It’s my turn to do the blog, but I am devoid of ideas let alone inspiration. Writing a blog is much harder than a novel I have decided. I turned for help to some of the masters. These authors, far better writers than I, have made the following remarks on why or how they write.Anais Nin gives exquisite advice on why emotional excess is essential to writing and creativity:
‘...You must not fear, hold back, count or be a miser with your thoughts and feelings. Emotion comes from an overflow, so you have to learn to intake, to imbibe, to nourish yourself and not be afraid of fullness. The fullness is like a tidal wave which then carries you, sweeps you into experience and into writing. Permit yourself to flow and overflow, allow for the rise in temperature, all the expansions and intensifications. Something is always born of excess: great art was born of great terrors, great loneliness, great inhibitions, instabilities, and it always balances them.'
‘...Don’t feel that each time you write a story you give away one of your dreams and you are poorer for it. You have not thought how this dream is planted in others, others begin to live it too, it is shared, it is the beginning of friendship and love.’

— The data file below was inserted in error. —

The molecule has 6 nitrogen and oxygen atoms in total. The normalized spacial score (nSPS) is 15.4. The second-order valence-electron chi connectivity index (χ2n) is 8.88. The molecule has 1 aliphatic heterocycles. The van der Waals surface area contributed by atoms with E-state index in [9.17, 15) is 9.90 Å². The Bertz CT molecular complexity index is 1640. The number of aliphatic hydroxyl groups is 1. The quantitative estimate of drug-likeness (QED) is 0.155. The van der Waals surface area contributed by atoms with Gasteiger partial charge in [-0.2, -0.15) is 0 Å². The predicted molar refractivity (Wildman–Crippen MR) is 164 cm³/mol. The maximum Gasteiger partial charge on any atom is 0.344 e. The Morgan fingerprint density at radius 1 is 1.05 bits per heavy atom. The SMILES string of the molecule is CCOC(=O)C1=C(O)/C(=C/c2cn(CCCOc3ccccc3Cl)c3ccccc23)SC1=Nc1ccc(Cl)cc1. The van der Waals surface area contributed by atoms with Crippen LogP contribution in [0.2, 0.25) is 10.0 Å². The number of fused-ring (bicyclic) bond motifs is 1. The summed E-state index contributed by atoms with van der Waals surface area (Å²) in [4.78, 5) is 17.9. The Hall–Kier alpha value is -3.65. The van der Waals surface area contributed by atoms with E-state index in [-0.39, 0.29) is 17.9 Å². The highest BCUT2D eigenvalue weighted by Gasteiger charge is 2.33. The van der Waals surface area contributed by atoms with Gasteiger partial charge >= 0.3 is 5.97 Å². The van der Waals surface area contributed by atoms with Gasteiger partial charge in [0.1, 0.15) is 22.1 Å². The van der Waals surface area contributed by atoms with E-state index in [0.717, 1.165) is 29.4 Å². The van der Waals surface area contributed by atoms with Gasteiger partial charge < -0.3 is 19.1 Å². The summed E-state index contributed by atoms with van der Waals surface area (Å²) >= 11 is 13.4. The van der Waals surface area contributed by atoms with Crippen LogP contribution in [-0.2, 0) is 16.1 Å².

‘...You move in a world of mysteries. It must be ruled by faith.’
George Orwell wrote on the motive for writing:
‘All writers are vain, selfish and lazy, and at the very bottom of their motives there lies a mystery. Writing a book is a horrible, exhausting struggle, like a long bout of some painful illness. One would never undertake such a thing if one were not driven on by some demon whom one can neither resist nor understand. For all one knows that demon is simply the same instinct that makes a baby squall for attention. And yet it is also true that one can write nothing readable unless one constantly struggles to efface one’s own personality. Good prose is like a window pane. I cannot say with certainty which of my motives are the strongest, but I know which of them deserve to be followed. And looking back through my work I see that it is invariably where I lacked a political purpose that I wrote lifeless books and was betrayed into purple passages, sentences without meaning, decorative adjectives and humbug generally.’
It interested me that both writers comment in all seriousness on the mysteriousness of the writer’s world. There wouldn’t be many of us who don’t know the excitement when we sit down to write – of wondering what is going to trip from the ends of our fingers. But George Orwell seemed a little too serious for me. I prefer the attitude of Ray Bradbury:
‘Writing is not a serious business. It’s a joy and a celebration. You should be having fun with it. Ignore the authors who say "Oh my God, what word? Oh, Jesus Christ... ," you know? No, to hell with that. It’s not work. If it’s work, stop and do something else. ‘
How do you feel about the writing process? Is it a dark unstoppable force, an urge to create art, or a desire to tell a story? Do you write for yourself or an audience? Let us know how you feel.